Attended: Grades 9-12
Family: Married 17 years to Tommie Joyce Galvan, with three children: Camryn, age 12, Michael, 10, Christopher, 8
In his own words:
My strongest memory of TMI was the closeness and camaraderie among my own classmates and how those attributes held true in relationship with other classes. There was always as sense of mentorship. We were all friends with upperclassmen, and when we were seniors we were friends with younger students.
Whenever you see old or new movies about high school there’s always a common theme: There are always cliques. Students are defined by who they hang out with. At TMI, when I was there, you hung out with everyone. It didn’t matter what class or what neighborhood or country you were from.
I’ve been in the military for 19 years this January and am now a physician assistant in the U.S. Army, having earned a master’s degree in Physician Assistant Studies from the University of Nebraska. I completed basic training in 1993 and later graduated from an Airborne course, the Ranger Indoctrination Program, Ranger course, Special Operation Combat Medic Course, Jumpmaster course, the Interservice Physician Assistant Program and Primary Flight Surgeon course.Galvan with an Army helicopter.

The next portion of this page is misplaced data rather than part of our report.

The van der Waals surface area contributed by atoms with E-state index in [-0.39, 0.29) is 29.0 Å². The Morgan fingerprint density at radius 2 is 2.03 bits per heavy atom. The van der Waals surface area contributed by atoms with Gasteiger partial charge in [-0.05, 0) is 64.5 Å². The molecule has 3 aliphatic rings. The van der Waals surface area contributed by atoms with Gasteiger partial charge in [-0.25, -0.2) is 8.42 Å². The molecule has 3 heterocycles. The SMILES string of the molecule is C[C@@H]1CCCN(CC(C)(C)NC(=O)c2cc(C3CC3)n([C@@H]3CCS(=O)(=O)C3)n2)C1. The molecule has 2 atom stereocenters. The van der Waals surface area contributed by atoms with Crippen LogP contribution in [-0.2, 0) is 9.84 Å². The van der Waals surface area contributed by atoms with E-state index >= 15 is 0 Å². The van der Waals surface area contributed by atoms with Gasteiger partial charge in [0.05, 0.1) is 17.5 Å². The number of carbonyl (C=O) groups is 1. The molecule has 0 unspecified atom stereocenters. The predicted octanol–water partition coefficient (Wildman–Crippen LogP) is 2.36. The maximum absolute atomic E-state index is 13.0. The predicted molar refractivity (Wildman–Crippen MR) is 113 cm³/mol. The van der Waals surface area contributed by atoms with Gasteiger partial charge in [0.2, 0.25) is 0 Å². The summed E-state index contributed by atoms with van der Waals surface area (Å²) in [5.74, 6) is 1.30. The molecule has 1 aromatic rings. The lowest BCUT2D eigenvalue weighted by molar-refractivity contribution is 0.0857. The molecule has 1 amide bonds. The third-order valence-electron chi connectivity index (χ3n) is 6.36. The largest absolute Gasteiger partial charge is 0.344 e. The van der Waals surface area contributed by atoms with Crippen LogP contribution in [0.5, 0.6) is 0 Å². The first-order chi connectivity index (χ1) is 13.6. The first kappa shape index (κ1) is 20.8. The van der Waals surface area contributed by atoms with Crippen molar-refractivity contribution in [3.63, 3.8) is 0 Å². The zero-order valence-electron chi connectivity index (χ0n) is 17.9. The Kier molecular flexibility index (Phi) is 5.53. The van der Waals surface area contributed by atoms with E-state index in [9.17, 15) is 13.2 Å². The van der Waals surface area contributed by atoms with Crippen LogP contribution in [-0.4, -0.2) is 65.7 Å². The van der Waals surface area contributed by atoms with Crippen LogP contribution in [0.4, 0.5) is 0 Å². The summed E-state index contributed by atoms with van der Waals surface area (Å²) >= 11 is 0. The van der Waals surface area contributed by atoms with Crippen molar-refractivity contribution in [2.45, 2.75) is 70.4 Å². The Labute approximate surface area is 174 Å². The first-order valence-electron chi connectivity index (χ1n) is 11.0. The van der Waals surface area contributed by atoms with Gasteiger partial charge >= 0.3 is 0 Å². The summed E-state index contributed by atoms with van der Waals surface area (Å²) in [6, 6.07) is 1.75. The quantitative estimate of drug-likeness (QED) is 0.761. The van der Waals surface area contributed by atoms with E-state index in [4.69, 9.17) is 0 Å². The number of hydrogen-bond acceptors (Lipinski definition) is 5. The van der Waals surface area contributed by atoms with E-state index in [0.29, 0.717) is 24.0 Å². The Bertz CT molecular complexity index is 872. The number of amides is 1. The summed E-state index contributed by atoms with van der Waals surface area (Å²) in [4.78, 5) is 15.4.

I’m currently an instructor in the Tactical Combat Medical Care Course and previously was an Aviation Physician Assistant for the 4th Armored Cavalry Squadron, 12th Combat Aviation Brigade Consolidated Aviation Clinic, Camp Taji, Iraq. Before that, I served as a physician assistant for three deployments during Operation Iraqi Freedom and as a medic at Fort Lewis in Washington state.
I did so many pushups in drill team as a (TMI) sophomore that I have never not maxed pushups on a PT (physical training) test. I just want to thank (Drill Team Commander) March Kimmel (’88) for that.